Jeff Of Arc

Attorney Andrew Cohen analyzes legal issues for CBS News and CBSNews.com.


Former Enron CEO Jeffrey Skilling gave the sales pitch of his life Monday in front of his judge and jury here in federal court in Houston. Facing scores of years in prison on conspiracy and corporate fraud charges, Skilling was articulate, compelling, composed and persuasive under friendly questioning by his own attorney. It's no wonder he was heralded for so long by so many in the corporate community as the best and brightest innovator and salesman of his generation.

But, ultimately, the start of his testimony on direct examination, under the gentle guidance of defense attorney Daniel Petrocelli, made you think of the famous line about the assassination of President Abraham Lincoln: Aside from that, Ms. Lincoln, how was the play? Prosecutors no doubt stipulate to Skilling's former brilliance in the world of business. That's not in dispute; it's not what this trial is about. It's about whether the mastermind of so much success at Enron caused or allowed the biggest corporate failure in American history.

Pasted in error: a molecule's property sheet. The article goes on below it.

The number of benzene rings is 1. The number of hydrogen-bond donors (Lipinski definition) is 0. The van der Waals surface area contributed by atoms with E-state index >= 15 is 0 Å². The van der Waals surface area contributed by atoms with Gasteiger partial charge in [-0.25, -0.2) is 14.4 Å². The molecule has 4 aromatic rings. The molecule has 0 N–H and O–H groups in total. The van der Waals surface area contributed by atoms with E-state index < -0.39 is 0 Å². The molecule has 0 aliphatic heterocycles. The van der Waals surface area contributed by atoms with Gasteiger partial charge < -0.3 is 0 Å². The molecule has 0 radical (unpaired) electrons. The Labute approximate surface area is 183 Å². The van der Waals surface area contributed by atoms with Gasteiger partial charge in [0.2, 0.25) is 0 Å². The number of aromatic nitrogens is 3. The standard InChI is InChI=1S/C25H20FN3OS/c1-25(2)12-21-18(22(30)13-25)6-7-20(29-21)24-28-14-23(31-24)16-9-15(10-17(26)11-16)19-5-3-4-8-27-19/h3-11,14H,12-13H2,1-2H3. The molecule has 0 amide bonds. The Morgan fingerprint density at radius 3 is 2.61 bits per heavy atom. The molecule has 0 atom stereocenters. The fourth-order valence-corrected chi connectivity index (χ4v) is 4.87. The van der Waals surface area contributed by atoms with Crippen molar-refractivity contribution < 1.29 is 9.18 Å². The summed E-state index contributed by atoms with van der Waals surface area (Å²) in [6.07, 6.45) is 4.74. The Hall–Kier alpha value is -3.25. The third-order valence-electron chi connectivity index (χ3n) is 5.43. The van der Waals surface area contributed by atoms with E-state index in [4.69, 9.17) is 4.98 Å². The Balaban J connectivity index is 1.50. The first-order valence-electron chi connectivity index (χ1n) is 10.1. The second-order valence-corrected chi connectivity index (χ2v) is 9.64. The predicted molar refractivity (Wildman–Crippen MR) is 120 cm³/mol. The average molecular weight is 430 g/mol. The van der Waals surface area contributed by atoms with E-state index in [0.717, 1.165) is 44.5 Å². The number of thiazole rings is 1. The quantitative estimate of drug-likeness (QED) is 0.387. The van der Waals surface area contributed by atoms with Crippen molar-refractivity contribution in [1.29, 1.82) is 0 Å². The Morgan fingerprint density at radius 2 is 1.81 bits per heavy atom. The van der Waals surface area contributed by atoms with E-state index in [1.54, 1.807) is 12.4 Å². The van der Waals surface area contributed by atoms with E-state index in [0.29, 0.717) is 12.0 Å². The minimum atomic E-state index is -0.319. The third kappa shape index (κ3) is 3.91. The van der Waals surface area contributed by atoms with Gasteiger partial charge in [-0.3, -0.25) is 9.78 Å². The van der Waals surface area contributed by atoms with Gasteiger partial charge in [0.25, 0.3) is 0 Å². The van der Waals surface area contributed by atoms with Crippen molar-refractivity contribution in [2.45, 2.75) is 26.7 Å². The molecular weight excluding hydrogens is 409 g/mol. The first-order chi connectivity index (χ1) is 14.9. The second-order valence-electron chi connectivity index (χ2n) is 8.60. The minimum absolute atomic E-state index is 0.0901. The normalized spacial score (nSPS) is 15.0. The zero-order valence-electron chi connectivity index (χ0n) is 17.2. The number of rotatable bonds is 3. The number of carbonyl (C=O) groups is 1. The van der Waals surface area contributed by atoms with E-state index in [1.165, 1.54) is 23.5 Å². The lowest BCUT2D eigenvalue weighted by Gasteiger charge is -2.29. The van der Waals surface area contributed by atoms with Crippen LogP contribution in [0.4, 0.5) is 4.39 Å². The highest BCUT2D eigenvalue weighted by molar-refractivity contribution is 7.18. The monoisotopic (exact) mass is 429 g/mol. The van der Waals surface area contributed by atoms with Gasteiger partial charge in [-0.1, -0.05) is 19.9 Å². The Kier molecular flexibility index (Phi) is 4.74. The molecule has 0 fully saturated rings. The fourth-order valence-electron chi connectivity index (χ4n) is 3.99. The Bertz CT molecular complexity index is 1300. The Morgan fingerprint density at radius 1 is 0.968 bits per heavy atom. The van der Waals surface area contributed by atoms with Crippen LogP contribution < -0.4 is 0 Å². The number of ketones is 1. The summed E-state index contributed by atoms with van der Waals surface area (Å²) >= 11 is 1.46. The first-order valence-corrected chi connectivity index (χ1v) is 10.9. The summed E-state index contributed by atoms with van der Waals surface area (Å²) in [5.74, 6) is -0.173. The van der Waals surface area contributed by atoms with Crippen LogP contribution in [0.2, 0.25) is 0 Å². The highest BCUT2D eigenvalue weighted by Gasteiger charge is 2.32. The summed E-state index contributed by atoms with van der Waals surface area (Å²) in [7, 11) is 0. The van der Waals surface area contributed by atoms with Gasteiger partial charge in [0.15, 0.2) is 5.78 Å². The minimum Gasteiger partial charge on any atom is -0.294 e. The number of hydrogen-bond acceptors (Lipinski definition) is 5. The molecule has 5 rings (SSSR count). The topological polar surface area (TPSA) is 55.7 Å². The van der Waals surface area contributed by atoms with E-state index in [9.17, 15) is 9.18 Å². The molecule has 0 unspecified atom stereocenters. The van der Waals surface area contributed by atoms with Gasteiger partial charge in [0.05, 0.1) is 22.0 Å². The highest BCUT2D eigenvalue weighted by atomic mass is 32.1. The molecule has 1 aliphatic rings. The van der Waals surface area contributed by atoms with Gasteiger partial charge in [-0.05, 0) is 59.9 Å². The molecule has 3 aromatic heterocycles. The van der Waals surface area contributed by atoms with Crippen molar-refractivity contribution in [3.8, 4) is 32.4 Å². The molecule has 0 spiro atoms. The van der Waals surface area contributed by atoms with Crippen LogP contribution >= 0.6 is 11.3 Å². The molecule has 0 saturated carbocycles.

It is that dissonance — how Skilling's mastery eventually could result in such widespread destruction at and to Enron — that jurors will have to struggle with as the biggest white-collar criminal trial of its time lumbers into its third month. There is something inherently in conflict between the impressive appearance Skilling offered in court and the low charges against him. Will jurors look at the defendant now that he has performed for them and say, "So what? Look at what happened on the guy's watch?" Or will jurors look at him and say, "There is no way a guy that sharp, that loyal, and in such obvious command, ever would have allowed the company he essentially created to implode, fraud or no fraud."